Evolution of a new drug formulation: the rationale for high-dose, short-course therapy with azithromycin

Int J Antimicrob Agents. 2005 Dec;26 Suppl 3:S143-7. doi: 10.1016/s0924-8579(05)80320-6.

Abstract

The rationale for the use of high-dose, short-course azithromycin treatment regimens is based on the pharmacokinetic properties of azithromycin. Its long elimination half-life (approximately 60 h) and antibacterial potency make short-course (1-day) regimens feasible. Azithromycin is concentrated within phagocytic cells, which deliver it in a targeted manner to sites of infection. In vitro and in vivo models demonstrate that azithromycin is taken up, transported and released at the sites of infection by polymorphonuclear neutrophils and macrophages. Uptake is not saturable, so delivery of the total azithromycin therapeutic regimen as a single dose of azithromycin microspheres should lead to increased uptake and delivery of the drug to sites of infection. By achieving higher drug concentrations at the site of infection, a single, high dose of azithromycin microspheres should maximize efficacy. The new microsphere formulation allows for 'front loading' of the dose to achieve the highest drug levels early in the course of infection while maintaining favorable tolerability.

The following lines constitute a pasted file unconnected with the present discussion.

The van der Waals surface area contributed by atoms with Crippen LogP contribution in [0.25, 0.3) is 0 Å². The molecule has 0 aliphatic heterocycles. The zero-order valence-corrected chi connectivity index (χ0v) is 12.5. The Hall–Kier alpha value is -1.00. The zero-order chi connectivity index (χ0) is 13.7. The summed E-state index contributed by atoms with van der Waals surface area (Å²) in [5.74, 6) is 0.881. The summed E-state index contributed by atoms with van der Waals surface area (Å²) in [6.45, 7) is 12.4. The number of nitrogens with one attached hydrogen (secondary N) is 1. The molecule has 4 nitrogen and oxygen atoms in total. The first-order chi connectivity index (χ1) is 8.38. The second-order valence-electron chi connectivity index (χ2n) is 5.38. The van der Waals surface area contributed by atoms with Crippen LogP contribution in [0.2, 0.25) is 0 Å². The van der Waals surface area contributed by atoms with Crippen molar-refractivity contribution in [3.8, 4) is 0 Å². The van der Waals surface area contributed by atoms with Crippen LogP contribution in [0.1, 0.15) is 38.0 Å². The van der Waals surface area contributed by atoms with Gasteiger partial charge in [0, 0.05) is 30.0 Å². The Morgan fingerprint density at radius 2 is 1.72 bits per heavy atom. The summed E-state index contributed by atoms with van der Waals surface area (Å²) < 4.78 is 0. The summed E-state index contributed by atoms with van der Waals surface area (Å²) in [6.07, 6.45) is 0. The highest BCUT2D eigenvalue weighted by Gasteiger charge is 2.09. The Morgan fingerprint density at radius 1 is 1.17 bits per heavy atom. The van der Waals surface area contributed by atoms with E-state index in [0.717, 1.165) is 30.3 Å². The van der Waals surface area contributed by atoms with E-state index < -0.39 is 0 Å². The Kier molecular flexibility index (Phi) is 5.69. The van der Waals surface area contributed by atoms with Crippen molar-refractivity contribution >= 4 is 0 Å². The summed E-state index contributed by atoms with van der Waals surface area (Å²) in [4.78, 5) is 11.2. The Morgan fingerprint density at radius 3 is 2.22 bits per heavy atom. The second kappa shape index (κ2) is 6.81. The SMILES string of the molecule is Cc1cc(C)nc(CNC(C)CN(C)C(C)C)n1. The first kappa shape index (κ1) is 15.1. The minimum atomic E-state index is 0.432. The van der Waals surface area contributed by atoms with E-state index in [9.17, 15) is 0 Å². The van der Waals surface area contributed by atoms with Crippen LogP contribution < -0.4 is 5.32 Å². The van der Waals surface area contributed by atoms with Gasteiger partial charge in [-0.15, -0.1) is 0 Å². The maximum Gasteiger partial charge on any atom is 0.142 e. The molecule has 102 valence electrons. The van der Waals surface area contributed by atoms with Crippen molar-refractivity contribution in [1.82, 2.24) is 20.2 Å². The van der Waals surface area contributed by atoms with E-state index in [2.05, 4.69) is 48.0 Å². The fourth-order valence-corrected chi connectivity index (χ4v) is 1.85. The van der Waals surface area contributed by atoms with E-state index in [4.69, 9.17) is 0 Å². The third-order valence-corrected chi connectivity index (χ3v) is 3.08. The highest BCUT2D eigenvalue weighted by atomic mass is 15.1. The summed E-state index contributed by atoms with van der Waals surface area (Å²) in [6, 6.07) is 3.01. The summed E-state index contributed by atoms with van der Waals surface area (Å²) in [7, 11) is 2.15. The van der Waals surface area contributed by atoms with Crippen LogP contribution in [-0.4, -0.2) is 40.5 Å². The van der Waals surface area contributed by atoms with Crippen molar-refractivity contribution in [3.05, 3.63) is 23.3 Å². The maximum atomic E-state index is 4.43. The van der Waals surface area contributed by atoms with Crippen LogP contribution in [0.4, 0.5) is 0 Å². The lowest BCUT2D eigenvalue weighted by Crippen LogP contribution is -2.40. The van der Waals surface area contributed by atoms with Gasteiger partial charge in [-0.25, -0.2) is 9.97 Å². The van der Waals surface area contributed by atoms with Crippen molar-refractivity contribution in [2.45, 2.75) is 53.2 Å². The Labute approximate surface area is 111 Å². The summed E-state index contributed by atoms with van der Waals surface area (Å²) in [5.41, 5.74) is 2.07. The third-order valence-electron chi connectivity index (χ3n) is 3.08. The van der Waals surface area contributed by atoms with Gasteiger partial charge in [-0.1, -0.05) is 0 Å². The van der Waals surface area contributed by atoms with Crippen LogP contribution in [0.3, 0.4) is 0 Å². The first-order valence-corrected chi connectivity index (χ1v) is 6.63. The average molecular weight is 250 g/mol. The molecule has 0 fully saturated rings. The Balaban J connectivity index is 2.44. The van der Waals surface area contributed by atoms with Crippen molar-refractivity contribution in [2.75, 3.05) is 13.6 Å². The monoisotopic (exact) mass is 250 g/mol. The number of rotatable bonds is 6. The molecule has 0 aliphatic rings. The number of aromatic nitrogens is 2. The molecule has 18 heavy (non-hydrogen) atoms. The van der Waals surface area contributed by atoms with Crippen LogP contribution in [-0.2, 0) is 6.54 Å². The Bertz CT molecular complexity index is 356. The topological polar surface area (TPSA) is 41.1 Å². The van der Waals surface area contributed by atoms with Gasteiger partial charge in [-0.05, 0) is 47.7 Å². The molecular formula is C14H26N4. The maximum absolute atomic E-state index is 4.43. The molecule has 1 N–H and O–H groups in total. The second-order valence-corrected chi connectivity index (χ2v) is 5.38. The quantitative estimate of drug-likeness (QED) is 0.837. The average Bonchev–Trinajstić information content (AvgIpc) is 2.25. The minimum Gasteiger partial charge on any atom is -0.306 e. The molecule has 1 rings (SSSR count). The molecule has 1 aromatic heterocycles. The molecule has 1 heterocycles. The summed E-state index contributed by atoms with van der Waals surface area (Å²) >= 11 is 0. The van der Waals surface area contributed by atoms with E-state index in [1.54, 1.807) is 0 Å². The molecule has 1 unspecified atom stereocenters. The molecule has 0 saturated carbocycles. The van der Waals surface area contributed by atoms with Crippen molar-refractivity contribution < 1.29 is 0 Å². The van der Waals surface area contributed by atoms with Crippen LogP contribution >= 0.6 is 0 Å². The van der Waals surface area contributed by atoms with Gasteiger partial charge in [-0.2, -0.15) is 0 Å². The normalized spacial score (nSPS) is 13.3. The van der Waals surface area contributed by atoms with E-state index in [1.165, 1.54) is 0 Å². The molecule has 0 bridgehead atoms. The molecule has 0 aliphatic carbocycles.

Publication types

  • Review

MeSH terms

  • Animals
  • Anti-Bacterial Agents / pharmacokinetics
  • Anti-Bacterial Agents / pharmacology
  • Anti-Bacterial Agents / therapeutic use*
  • Area Under Curve
  • Azithromycin / pharmacokinetics
  • Azithromycin / pharmacology
  • Azithromycin / therapeutic use*
  • Chemistry, Pharmaceutical
  • Dose-Response Relationship, Drug
  • Half-Life
  • Humans
  • Microspheres
  • Phagocytes / drug effects
  • Respiratory Tract Infections / drug therapy

Substances

  • Anti-Bacterial Agents
  • Azithromycin